Remembering Nobel Laureate Toni Morrison with Wendy Martin
The recent screening of a new documentary, Toni Morrison: The Pieces I Am, at the Laemmle Claremont 5 Theatre has provided an invaluable tribute for fans and admirers of the film’s beloved subject, who died in August at the age of 88.
One such admirer, Professor of American Literature and American Studies Wendy Martin, says the American Nobel laureate was nothing short of “legendary”—a trailblazer who gave a voice to the generation of writers and artists who followed her.
“There’s a reason why she’s on the cover” of 2016’s The Routledge Introduction to American Women Writers, says Martin, who co-authored the book with Sharone Williams 国自产视频在线观看-国语自产精品视频-国产日韩欧美毛片在线(PhD, English, ’13). Its cover presents two iconic images—Morrison’s alongside Emily Dickinson’s.
国自产视频在线观看-国语自产精品视频-国产日韩欧美毛片在线Morrison helped marginalized and silenced voices to join American literature’s mainstream.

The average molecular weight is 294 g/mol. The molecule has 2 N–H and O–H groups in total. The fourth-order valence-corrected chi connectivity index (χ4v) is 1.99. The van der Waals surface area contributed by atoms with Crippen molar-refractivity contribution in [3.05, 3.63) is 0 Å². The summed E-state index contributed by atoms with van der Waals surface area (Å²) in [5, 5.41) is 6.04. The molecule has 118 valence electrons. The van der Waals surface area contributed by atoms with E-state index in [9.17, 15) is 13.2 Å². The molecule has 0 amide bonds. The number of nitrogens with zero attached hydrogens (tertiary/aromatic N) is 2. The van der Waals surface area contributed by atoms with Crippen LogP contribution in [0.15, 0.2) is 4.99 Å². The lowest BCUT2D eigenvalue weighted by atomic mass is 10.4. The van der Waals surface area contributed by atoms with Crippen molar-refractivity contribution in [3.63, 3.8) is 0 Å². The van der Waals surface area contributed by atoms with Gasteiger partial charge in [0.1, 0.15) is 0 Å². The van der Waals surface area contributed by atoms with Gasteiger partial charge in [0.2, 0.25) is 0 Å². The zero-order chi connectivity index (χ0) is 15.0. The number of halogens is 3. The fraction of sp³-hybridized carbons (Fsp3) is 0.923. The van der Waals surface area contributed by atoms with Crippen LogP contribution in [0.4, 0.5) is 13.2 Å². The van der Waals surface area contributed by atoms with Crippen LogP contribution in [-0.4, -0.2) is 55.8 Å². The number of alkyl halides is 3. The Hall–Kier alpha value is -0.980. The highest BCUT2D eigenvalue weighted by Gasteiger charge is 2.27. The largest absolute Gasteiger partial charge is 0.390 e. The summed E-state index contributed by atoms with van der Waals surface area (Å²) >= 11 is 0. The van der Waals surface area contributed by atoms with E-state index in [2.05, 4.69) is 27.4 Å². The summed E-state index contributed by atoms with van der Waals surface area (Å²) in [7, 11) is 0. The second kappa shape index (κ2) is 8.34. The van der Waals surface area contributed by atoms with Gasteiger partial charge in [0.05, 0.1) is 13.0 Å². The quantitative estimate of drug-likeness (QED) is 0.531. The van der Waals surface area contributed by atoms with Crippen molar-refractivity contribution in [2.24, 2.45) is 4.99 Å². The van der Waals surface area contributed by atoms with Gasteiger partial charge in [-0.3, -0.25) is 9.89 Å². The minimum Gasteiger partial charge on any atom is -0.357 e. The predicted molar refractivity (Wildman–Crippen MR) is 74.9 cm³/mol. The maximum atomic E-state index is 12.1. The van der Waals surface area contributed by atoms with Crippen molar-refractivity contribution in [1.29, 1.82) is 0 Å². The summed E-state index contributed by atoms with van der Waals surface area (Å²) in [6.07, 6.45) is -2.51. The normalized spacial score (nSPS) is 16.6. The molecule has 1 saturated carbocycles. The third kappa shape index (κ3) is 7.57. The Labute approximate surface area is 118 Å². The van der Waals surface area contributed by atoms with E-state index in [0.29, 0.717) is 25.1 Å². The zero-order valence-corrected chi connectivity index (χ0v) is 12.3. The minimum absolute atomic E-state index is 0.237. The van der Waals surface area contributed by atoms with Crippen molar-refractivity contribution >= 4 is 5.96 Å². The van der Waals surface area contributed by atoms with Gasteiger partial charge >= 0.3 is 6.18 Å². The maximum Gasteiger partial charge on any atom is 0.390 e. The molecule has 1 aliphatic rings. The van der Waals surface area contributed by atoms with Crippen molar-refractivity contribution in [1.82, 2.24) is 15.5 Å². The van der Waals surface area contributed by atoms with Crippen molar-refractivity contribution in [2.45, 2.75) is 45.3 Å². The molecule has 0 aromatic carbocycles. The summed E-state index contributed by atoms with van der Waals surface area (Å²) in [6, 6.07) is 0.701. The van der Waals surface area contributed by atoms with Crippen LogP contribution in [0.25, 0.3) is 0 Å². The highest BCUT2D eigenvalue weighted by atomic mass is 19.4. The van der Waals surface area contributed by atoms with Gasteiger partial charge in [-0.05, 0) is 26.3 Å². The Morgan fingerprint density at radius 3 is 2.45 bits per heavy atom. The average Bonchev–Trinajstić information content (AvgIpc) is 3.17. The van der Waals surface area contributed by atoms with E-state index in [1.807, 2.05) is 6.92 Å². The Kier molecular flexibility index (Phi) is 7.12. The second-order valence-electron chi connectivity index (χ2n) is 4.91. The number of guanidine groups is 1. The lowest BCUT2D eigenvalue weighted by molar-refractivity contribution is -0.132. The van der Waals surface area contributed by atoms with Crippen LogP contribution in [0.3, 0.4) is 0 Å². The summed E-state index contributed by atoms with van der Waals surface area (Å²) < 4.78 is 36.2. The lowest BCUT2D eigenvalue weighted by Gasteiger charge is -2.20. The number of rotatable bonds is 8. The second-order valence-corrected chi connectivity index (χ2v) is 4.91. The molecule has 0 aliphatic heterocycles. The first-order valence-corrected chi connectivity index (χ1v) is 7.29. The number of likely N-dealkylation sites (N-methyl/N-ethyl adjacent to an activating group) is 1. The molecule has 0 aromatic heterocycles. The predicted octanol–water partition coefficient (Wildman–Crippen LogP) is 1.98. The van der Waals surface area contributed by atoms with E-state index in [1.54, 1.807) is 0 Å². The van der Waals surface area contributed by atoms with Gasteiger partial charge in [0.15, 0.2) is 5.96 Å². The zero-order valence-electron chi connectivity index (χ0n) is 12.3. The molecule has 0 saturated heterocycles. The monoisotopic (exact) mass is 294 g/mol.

国自产视频在线观看-国语自产精品视频-国产日韩欧美毛片在线Among Morrison’s greatest successes, Martin says, was “to open a space for the next generation of black writers and writers of color, in general. Toni Morrison has made it possible for socially marginalized and historically silenced voices to become part of mainstream American Literature.”
In 1987, the same year that Martin arrived at CGU, Morrison visited the Claremont Colleges to discuss her newest book at the time, Beloved. Martin met her, and has been teaching her works ever since.
“Students feel their world is enlarged” when reading Morrison’s words, Martin says.
Even with the prolific author and humanitarian now gone, her works are still at our fingertips, her words linger in the air, and her legacy remains in the hearts of millions of established and aspiring voices. As Morrison relayed in her 1993 Nobel Prize acceptance speech: “We die. That may be the meaning of life. But we do language. That may be the measure of our lives.” For many, this continues to ring true.